Well, it's a funny story.
It all started many years ago. I can't think of the exact day, but it must have been around May Day because that pole was still up in the square. I swear, every year it takes them longer to take that pole down. Last year, they—oh, yes, sorry. The story.
It was a bright sunny May morning. And I was walking about, as I always do, with the basket full of honey jars from the bees. I do the best business in May, right when everyone gets a hankering for white bread and butter and honey for their breakfast. It's a goodly change from dark pumpernickel bread all winter with nothing to top it but the preserves from the last summer.
I'm getting to it! If ye don't stop nagging, I'll end it right here and go see about the bees.
So, there I am, walking up and down the marketplace. And there's Duncan McCullough, at his store just at the side of the marketplace. He comes out with a good strong wooden chair that he made himself, you know. This was back in the days when he made every piece of furniture in that store by himself, no apprentices or help or anything. This chair was carved with details and curlicues and those little foot things ye see at the bottom of really fine chairs in a manor house or somesuch.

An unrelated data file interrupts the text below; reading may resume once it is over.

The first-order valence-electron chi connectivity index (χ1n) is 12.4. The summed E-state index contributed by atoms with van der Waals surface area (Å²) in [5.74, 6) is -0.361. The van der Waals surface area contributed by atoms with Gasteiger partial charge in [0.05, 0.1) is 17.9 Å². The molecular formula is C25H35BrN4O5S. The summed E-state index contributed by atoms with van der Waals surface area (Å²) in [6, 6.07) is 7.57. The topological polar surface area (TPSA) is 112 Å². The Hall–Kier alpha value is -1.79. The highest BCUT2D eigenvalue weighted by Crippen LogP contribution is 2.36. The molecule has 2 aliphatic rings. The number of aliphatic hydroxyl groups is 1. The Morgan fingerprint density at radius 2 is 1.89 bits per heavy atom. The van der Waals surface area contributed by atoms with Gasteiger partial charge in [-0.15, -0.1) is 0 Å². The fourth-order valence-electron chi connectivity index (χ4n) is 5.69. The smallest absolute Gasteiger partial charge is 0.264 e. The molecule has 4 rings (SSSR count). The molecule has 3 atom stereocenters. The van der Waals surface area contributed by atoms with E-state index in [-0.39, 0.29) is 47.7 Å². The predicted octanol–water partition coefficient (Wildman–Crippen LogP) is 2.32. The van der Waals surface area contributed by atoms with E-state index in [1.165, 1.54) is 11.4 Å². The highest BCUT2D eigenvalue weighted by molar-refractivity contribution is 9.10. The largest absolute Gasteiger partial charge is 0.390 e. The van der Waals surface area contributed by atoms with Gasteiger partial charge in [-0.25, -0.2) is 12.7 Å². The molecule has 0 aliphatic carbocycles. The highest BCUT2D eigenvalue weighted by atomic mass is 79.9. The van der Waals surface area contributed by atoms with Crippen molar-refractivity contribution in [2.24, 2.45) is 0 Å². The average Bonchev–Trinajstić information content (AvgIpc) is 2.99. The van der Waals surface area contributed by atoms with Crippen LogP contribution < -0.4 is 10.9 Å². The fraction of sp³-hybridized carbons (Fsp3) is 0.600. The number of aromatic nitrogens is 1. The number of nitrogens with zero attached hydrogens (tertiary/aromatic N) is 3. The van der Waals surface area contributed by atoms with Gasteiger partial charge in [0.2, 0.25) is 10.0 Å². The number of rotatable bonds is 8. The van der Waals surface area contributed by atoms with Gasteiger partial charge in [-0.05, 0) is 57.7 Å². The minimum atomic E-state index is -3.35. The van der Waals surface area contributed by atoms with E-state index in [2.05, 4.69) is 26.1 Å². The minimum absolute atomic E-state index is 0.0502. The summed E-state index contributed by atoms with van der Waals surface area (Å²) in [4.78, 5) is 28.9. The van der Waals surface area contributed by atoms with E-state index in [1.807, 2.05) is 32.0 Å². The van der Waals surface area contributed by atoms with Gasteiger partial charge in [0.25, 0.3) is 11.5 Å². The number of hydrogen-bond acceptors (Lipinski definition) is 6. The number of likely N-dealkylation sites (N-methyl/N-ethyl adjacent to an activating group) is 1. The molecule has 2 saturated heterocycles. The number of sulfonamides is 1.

"Good morning, Duncan!" calls I, and he raises a hand in greeting. "What would ye be doing on this lovely May day?"
"Nothing that can't be stopped for a good chat with ye, Grawley," says he, and we stop and talk for a long while. He asks me about the bees, I ask him about the new bit of wood he's getting soon.
While we're standing there, talking, I hear a commotion behind me. I turn around, and wouldn't you know, there's Molly Moray, with a dust cloud rising behind her.
Yes, the Molly Moray. The highwayman—er, highwaywoman—in the flesh. She had two pistols, one at each hip. Both pistols had mother-of-pearl handles, and they had names. One was Revenge, and the other was—oh, I can't remember. Discord or Death or Disappointment or something or that sort.
Molly Moray stalks up, and it takes me a moment to realize that she's headed straight for Duncan's store. I get out of the way right quick—I have to protect the honey, you know—but Duncan, brave man, stands his ground, arms folded. This was before his beard got so long, and he cut a fine figure standing there.
Some folks say it might have been that fine figure that made Molly stop in her tracks at the step of his shop. Other folks say that she never cared a penny for that, and she was just biding her time till she could rob him blind. Whatever the case, Molly Moray stood there, trousers and all. And across her was Duncan.
The entire marketplace held their breath. Some glanced at the Constable, but he was as frozen as the rest.
And then—can ye guess what happened next? No, she didn't shoot him. And he didn't throw the chair at her.
No. Molly Moray opened her mouth, and says she: "How much for the chair?"